Here on Arran the Greylag Goose is by far the most numerous on the island, with flocks of up to five hundred in the Shiskine Valley and at the south-end round Sliddery and Clachaig in winter. This is a small number in comparison with for example the 35,000 Barnacle Geese which winter in Islay.
The Greylag Goose is probably the most familiar of all the geese seen in Britain. It is the only native wild goose breeding in Britain. In addition it is the species from which most farmyard geese were bred. The big deep-based bill, pink or orange, is an eye catching feature plus the pink legs. The Greylag Goose is also bigger, bulkier and paler than other grey geese. In particular the head, neck, chest, belly, upper-wing, under-wing and rump can all look conspicuously pale grey, making flight identification relatively easy.
According the Wildfowl and Wetlands Trust two populations of Greylag Goose occur in Britain. A migratory population breeds in Iceland and winters predominantly in northern Scotland, with smaller numbers in eastern Scotland, northern England, Ireland, southwest Norway and the Faroe Islands. A largely sedentary population also exists, which occurs in much of Britain particularly on the Hebrides, the north and west Scottish mainland, Orkney, Shetland and throughout large parts of south and east England. The sedentary population has expanded its range greatly in recent years, and now overlaps with migratory birds during the winter.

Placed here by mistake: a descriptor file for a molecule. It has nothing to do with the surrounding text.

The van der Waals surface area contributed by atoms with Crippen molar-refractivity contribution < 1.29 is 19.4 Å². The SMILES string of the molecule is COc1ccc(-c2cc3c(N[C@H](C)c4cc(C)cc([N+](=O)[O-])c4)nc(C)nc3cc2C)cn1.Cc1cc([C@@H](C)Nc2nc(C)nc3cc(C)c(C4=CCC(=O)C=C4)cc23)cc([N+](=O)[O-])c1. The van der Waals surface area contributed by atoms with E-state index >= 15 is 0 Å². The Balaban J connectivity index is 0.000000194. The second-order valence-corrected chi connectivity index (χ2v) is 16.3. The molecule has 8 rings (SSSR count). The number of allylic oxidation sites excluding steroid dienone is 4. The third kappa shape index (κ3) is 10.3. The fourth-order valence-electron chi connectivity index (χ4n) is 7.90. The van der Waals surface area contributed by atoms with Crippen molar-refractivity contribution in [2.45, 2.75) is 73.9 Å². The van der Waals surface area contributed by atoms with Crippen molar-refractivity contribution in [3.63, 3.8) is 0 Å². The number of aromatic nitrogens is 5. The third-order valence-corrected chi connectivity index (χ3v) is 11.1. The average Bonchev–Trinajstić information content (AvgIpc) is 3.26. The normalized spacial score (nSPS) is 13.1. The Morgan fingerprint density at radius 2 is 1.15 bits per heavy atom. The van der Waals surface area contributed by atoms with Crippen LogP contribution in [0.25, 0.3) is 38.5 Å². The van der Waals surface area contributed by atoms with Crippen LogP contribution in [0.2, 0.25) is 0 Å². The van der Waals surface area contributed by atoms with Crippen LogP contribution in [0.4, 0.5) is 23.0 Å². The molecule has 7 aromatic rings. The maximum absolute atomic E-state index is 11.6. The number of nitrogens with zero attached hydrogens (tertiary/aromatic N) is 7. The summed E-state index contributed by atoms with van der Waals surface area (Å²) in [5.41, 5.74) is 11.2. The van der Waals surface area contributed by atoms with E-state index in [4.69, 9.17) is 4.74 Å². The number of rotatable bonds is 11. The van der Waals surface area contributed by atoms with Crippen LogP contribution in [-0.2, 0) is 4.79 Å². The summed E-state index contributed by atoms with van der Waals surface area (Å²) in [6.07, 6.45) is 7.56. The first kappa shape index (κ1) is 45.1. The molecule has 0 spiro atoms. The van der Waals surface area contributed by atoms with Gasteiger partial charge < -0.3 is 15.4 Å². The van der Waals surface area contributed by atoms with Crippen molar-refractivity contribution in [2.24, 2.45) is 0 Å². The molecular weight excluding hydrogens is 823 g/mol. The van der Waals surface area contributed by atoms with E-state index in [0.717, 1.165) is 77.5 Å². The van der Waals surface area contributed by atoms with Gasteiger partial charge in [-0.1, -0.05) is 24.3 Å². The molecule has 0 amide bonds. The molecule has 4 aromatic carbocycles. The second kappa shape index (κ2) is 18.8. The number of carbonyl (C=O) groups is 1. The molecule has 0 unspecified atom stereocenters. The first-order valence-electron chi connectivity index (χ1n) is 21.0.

Both populations are present on Arran.
As geese move from one area to another the sight and sound of chevrons of flying geese is a feature of a winter's day. Take a moment to watch and listen as they pass overhead or as they prepare to come into land. As they come into land you may see them whiffle. Whiffling is a term used to describe the behaviour whereby a bird rapidily descends with a zig-zagging, side slipping sort of motion. It is almost as if they are spilling the air out of their wings. Sometimes a bird will even fly briefly with its body turned upside down but with its neck in a normal position, as shown in the photograph. The aerodynamics which usually give a bird lift during flying are thus destroyed and the bird briefly plummets toward the ground before this is quickly reversed and the bird adopts a normal flying orientation. This erratic motion resembling a falling leaf may be used by the geese to avoid a long, slow descent over an area where wild fowling is practised and they could be shot, or maybe the geese whiffle because it is fun.